This is my first post regarding cool fantasy football rules, and as such, you may expect that this rule will be one of my favorites. You are absolutely right. It ranks right up there at the top. But the beauty of this rule is that, unlike so many others, it will add a lot of enjoyment to your league with little work. It’s a simple rule that’s easy to administrate.
The 55-Point Pot Rule
The 55-Point Pot rule rewards a team that scores exceptionally high on a given week. This is how it’s set up in my league:
Prior to the first game in week one, each team chips in 25-cents. There are 12 franchises in our league, so the pot will total $3.00 for week one. If a team scores 55-points or more, that team wins the $3.00 pot. If no team scores 55+ points, then each team kicks in another 25-cents and the pot grows to $6.00 for week two. The pot keeps growing by $3.00 each week until someone wins it. Once a pot has been won, it starts over again at $3.00 for the subsequent week.
To clarify, each team doesn’t literally chip in money each week. The total amount that they will contribute is simply added to the entry fee at the start of the season.
What happens if more than one team scores 55+ points? In that case, our league awards the pot to the team with the greatest score. The pot is evenly split if there is a tie.
Our league has a very basic, antiquated scoring system that dates back to 1986. (We’ve discussed changing it to include yardage points, but felt that such a change would be detrimental to the continuity of the league’s history.) Our scoring system is as follows:
- 3 points = Touchdown pass thrown
- 6 points = Touchdown run or catch
- 3 points = Field goal
- 1 point = Extra point kick
- 2 points = Two-point conversion run, catch, or throw
- 6 points = Interception or fumble returned for touchdown
- 2 points = Safety
With this scoring system, it is a rare occurrence for a team to eclipse the 55-point mark. In fact, it’s happened only 15 times in the past five years – an average of three times per year. That’s just about right. When you incorporate this rule, you need to take into account your scoring system. You’ll probably need to bump the echelon to a higher level. One league may settle on 75 points as the mark to beat. Another may use 100 points. Just shoot for a score that will be surmounted around three times per season.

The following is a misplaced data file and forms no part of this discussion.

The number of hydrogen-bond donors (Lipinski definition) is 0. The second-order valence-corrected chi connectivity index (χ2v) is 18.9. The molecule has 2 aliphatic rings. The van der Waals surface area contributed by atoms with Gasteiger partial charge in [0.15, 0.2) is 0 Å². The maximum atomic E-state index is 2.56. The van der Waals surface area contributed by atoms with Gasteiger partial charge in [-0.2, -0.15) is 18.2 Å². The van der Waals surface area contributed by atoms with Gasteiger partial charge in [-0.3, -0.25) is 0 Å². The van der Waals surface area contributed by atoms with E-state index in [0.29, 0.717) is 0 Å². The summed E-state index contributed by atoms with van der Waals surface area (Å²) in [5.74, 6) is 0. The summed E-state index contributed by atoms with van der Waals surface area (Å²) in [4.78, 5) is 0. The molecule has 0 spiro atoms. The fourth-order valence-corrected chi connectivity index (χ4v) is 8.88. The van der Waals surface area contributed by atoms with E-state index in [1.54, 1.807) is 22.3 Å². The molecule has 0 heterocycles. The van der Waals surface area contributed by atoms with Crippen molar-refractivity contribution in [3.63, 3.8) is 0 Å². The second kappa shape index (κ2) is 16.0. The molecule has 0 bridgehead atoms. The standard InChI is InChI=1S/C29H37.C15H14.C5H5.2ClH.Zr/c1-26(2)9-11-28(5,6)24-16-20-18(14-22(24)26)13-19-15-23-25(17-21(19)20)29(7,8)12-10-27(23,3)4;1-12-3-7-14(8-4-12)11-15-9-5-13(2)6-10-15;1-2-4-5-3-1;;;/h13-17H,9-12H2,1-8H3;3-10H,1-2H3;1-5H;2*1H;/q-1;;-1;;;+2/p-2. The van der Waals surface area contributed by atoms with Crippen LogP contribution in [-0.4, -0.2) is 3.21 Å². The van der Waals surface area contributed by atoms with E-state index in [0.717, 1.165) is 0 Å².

You may also need to adjust the amount of money teams put into the pot. As I’ve already stated, each team in our league chips in 25-cents a week. That’s a total of four bucks over a 16-week season. To put things into perspective, the entry fee in our league is $50, and includes the four bucks. Try to maintain a ratio close to this. For example, if the entry fee in your league is $100, then $8.00 (50-cents a week) devoted to the pot would serve your league well. If you add more than this proportion, the other payouts in your league will be cheapened. It would suck to win the championship, yet earn less than a team that’s won the 55-point pot a time or two.
Lastly, if there is a balance in the pot at the end of the year, our league carries it over to next season. This works well for us because our league is a keeper league. Also turnover is low. It’s not very often someone opts to drop out. An alternative you may want to consider is to add a caveat to the rules for the last week. That is, to payout the pot in the final week to the highest scoring team, even if they don’t exceed the high-water mark that’s been established. I.e., the highest score in the final week wins the pot. Period.
I hope this rule strikes a chord with you, and that you’ll consider it for your league. It really does add a lot to the game. When you’re just a few points away from cracking into the rarefied air of the lofty mark your league has instituted, and you’re watching your player rack up the yards on Monday night, it is very exhilarating.
As always, run to daylight.